The short length of the ALW season, which is still only 14 regular season rounds, means its players often need several years to rack up the same appearance stats as their male colleagues, whose longer seasons give them more. of opportunities in a shorter space. time to reach these milestones.

It took eight consecutive seasons for Davis to reach this point. Despite his busy career, the midfielder only made the final once, during the 2017-18 season. With Friday’s game, Davis also joined the coveted “Club of 100,” reserved for players who have landed 100 or more appearances in the league.

While some of the club’s 100 members are top Matildas – Clare Polkinghorne, Tameka Yallop, Steph Catley, Lydia Williams, Kyah Simon – this list is also filled with players who may not be so idolized by young fans. de Matildas, but whose presence in the league over the years has been just as important in bringing women’s football to where it is today.

Teresa Polias, Ellie Brush, Gema Simon, Shannon May, Marianna Tabain, Hannah Brewer, Nicola Bolger, Tara Andrews and now Cassidy Davis: these are the players on whose shoulders the ALW is built, and whose contributions to sport will be made feel long after leaving it.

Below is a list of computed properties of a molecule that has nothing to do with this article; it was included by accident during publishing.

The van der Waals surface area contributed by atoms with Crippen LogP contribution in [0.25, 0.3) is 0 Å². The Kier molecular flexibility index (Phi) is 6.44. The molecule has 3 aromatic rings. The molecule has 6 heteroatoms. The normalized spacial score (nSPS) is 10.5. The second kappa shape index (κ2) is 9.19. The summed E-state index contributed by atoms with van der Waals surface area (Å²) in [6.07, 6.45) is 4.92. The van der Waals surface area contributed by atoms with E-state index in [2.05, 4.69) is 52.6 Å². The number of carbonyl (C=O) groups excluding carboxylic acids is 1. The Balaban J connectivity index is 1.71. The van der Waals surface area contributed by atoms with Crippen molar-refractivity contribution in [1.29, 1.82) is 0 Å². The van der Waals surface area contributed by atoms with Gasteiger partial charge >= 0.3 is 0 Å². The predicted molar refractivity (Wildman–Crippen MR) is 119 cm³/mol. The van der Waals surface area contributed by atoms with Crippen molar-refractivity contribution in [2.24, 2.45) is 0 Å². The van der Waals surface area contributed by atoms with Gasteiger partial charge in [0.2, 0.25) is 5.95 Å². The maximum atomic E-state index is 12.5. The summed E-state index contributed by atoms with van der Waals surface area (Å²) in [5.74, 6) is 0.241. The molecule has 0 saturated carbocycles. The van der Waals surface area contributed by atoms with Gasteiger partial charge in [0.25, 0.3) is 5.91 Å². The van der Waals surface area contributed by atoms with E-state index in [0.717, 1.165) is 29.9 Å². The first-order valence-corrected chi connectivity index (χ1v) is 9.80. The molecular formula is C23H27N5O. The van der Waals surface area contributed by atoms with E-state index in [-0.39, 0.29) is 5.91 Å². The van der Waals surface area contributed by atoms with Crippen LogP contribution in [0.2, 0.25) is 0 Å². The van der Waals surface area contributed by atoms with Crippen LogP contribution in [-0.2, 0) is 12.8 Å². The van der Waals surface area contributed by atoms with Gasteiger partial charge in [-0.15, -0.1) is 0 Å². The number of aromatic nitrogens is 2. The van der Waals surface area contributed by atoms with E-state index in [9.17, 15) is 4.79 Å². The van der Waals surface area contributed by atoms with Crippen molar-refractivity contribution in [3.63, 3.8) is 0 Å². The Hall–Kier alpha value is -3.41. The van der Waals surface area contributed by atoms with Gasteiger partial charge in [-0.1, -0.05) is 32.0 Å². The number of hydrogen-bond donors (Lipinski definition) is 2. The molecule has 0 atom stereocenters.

Perth Glory

Perth Glory is cursed. This is surely the only explanation for a club whose senior seasons are once again on a knife-edge following the new wave of COVID-19 causing havoc at home and across borders.

Glory has already endured that particularly exhausting ringing once. Their women’s campaign last year was deeply disrupted by the pandemic, forcing the team to travel the country for an inconsistent schedule that included, at one point, playing three catch-ups in the span of a tiring week. quickly their young unprepared cohort. of players.

Perth came out of this season bruised and bruised, getting just one point out of the 12 games they’ve been able to play. They haven’t won a single game of the year and they’ve conceded nine more goals than any other team in the competition.


But things looked upbeat for the Glory this time around. With a full preseason under their belt, a slew of new and returning signings and relaxing frontiers, it looked like 2021-22 could be something special for this struggling club.

Indeed, they have enjoyed their best start to the women’s A-League season in almost five years so far, winning their first two games and currently occupying a place in the final.

However, a new wave threatens to stop them in their tracks. Their game against Canberra United last Saturday was postponed due to border restrictions between Western Australia and ACT, while the men’s team quarantined their entire squad in Queensland due to an outbreak among them. players.

Considering how quickly the virus is spreading through the A-Leagues and across the community, it’s only a matter of time, you think, before a similar fate befalls the team. feminine.

On Monday, the league confirmed several schedule changes for Perth’s season, including a postponement of their next game against Adelaide. Their next game now kicks off in the New Year against the Reds on January 1, with four of their remaining season games yet to be confirmed on venues and times as the situation unfolds.

But hey, they’re five more points than what they earned last season. This is one of the few silver liners they can take if things go upside down again.